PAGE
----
Just a few final notes on picture-perfect Cortina in case you’re thinking of planning a trip there (you should).
We stayed at the Hotel Corona, which is a 10-minute walk from the pedestrianized center of Cortina. Our group booked the hotel through a travel agent, who definitely exaggerated its virtues. Jon and I paid £200 a night for half-board, meaning breakfast and dinner were included. On the plus side, there’s a ski bus stop right in front of the hotel, and the owner/manager is super helpful and speaks perfect English, as did a waitress in the hotel restaurant who we came to enjoy speaking with. On the down side, the rooms were pretty spare (we were put in an Annex to the hotel) and we didn’t value having a hotel-provided dinner, though out of laziness and a sense that it would be a waste of money otherwise, we ate in the hotel most nights. The meals provided weren’t bad, but they weren’t memorable, either.
If I were choosing a hotel based solely on location (and knowing nothing else about these hotels), I thought the Hotel Cortina and the Hotel de la Poste were ideally situated, smack in the middle of Cortina’s pedestrianized Corso Italia.
Jon and I are unambitious skiers, so we prioritized finding (1) long, scenic, easy trails (of which there are plenty in Cortina) and (2) delicious lunches (of which there are plenty in Cortina). The views in all directions were gorgeous; the snow was powdery; and the sun shone bright on most days of our trip. We lucked out tremendously. And the private instructor who helped refresh our skills encouraged us to ski the easy slopes around the Olimpia lift (just west of the main Socrepes lift), and he was, of course, dead right. The slopes were beautiful and empty despite the high-season crowds on the surrounding slopes (though not even those slopes felt particularly crowded).
Ski passes for all the Cortina lifts/mountains are sold at an office near the bus station just north of the town center (near the Faloria gondola) and in high season cost about 45 euros a day, decreasing in daily cost as you increase the number of days on your ski pass.
The two nights we ate dinner in “downtown” Cortina were pretty eh experiences, and one was an expensive enough mistake that I figure I’ll put future diners on warning:
Leone & Anna came highly recommended by a friend of a friend. And on TripAdvisor, it was rated the best restaurant out of 24 in Cortina. Because the place is Sardinian, I thought the food would be a nice change from the heavier Northern Italian fare we’d been eating the previous nights, so I booked it.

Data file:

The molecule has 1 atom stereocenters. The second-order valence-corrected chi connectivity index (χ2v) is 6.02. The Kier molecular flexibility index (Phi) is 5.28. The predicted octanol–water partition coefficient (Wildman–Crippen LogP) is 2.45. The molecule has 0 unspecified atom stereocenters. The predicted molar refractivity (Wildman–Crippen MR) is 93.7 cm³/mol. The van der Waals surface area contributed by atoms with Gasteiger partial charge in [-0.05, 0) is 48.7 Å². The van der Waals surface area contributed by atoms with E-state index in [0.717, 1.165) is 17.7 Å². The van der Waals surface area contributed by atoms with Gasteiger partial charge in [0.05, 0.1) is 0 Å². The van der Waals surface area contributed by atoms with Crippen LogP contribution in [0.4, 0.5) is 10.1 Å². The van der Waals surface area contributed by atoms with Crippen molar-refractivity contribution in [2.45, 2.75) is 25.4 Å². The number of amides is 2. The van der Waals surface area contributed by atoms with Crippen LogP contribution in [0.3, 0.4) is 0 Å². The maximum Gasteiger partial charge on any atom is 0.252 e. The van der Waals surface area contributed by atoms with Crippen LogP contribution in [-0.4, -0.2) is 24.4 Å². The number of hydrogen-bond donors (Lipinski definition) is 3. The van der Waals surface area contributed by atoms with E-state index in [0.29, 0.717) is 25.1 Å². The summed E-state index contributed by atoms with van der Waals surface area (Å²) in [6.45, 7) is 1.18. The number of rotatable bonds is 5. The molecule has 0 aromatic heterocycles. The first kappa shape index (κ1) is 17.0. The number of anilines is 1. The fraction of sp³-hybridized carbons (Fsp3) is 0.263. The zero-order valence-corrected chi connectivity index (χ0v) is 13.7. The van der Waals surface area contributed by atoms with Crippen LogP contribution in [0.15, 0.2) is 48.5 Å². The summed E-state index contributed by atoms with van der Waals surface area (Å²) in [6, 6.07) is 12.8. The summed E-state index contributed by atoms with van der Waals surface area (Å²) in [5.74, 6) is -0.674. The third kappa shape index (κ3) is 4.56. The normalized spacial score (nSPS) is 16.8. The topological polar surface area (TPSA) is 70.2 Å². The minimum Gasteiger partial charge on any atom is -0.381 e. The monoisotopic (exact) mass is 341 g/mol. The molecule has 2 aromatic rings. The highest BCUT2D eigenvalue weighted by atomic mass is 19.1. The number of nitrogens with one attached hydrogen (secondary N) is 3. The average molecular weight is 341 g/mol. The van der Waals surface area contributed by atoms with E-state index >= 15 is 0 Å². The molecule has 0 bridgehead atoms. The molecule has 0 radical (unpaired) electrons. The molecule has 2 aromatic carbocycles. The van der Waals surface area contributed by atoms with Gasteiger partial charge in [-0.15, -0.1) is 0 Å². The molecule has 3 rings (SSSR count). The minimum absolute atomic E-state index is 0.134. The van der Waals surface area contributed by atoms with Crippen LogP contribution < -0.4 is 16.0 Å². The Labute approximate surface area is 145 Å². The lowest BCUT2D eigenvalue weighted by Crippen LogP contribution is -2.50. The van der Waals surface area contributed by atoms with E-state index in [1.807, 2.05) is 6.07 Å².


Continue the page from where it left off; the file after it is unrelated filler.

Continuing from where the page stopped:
Our group of seven took a taxi there (it’s about an 8-euro ride from the center of Cortina), and when we sat down, there were plates of antipasti already laid out on the table. Initially, I thought it was just a generous offering covered by coperto, but not only were the antipasti not free, but also servers kept appearing with more, and we didn’t know how to say “no.” Most of the antipasti tasted fine, but the total bill for antipasti alone came to 70 euros, which annoyed me. I would’ve preferred ordering what we liked from the menu, rather than having the burden of having to turn un-asked-for food away. It all seemed a bit tricky by the resto. Although I enjoyed my spaghetti alla bottarga, prices were well in the 20+ euros range for main courses. Overall, not happy with the experience, especially for 69 euros a person for antipasti, a main course, and three cheap bottles of wine.
Apes-Ski in Cortina
In terms of apres-ski, when the lifts shut down at 4:30 pm, skiers would stick around at nearby rifugios for a beer, but even those rifugios shut down soon afterwards (and the ski bus back into Cortina center became very infrequent).
Back in Cortina center, we dropped by a few bars (some of which came highly recommended) , but most of the spaces were small and therefore quickly grew packed.
Places that we tried for apres-ski:
Cristallino Disco Bar: While this place had a lot of attitude on Saturday night (in a bad way), in reality it was just a waiting area for those who wanted to head over to VIP Club once it opened at 11:30. On other evenings, though, if you ignored the ever-turning, slightly-depressing disco ball, the place had a nice, relaxed apres-ski feel. A surprise winner for a weeknight drink.
Enoteca Brio Duino: A small enoteca, so get there early to snag a booth. The charcuterie and cheeses made for great snacking, as did the range of local wines on offer. About ten minutes after we sat down at a booth, the place became extremely crowded with a mix of people dressed in sporty ski togs and elegant outfits (the older Italian ladies dressed in their furs were so retro I couldn’t help smiling).
The bar at Hotel de la Poste: We dropped by on Saturday evening and discovered it was (1) pretty dead and (2) populated exclusively by the 50-and-over crowd. Nothing wrong with that, of course, but just not our age demographic.
LP 26: Bigger than most places in Cortina and recognizable by the hams hanging in the windows. Not especially chic or lively despite the tables being full, but at least they serve beer and there are customers in theirs 20s and 30s there.
VIP Club at Hotel Europa: this was supposed to be *the* place to be on Saturday night, opening at 11:30 pm. So we showed up at around midnight and discovered the act of the evening was country music-sounding. Not what we were expecting.
Cortina was a great destination for skiing, and based on our lunches, it was a superior place for eating. Dinners in town weren’t half as impressive as the food offered on the slopes, and apres-ski was pretty quiet, but even so, I’d go back in a hearbeat.
If you enjoyed reading this post, you might also enjoy reading about Baita Pie’ Tofana, a rifugio serving top-notch food in Cortina.